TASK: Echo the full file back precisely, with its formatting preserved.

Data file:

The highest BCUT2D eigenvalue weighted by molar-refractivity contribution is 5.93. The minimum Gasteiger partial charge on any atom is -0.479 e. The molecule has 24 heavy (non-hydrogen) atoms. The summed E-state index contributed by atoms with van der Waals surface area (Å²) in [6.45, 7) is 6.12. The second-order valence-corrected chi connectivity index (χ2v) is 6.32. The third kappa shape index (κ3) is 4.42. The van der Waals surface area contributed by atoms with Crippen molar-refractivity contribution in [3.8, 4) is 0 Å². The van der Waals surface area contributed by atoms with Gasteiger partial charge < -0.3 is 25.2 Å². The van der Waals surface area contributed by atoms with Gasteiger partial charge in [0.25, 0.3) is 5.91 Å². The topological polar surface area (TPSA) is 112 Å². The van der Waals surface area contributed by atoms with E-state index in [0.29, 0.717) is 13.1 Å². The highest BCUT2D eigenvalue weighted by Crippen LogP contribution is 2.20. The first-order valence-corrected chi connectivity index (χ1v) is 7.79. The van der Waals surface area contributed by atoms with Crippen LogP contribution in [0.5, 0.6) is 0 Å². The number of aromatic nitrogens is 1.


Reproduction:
The highest BCUT2D eigenvalue weighted by molar-refractivity contribution is 5.93. The minimum Gasteiger partial charge on any atom is -0.479 e. The molecule has 24 heavy (non-hydrogen) atoms. The summed E-state index contributed by atoms with van der Waals surface area (Å²) in [6.45, 7) is 6.12. The second-order valence-corrected chi connectivity index (χ2v) is 6.32. The third kappa shape index (κ3) is 4.42. The van der Waals surface area contributed by atoms with Crippen molar-refractivity contribution in [3.8, 4) is 0 Å². The van der Waals surface area contributed by atoms with Gasteiger partial charge < -0.3 is 25.2 Å². The van der Waals surface area contributed by atoms with Gasteiger partial charge in [0.25, 0.3) is 5.91 Å². The topological polar surface area (TPSA) is 112 Å². The van der Waals surface area contributed by atoms with E-state index in [0.29, 0.717) is 13.1 Å². The highest BCUT2D eigenvalue weighted by Crippen LogP contribution is 2.20. The first-order valence-corrected chi connectivity index (χ1v) is 7.79. The van der Waals surface area contributed by atoms with Crippen LogP contribution in [0.5, 0.6) is 0 Å². The number of aromatic nitrogens is 1.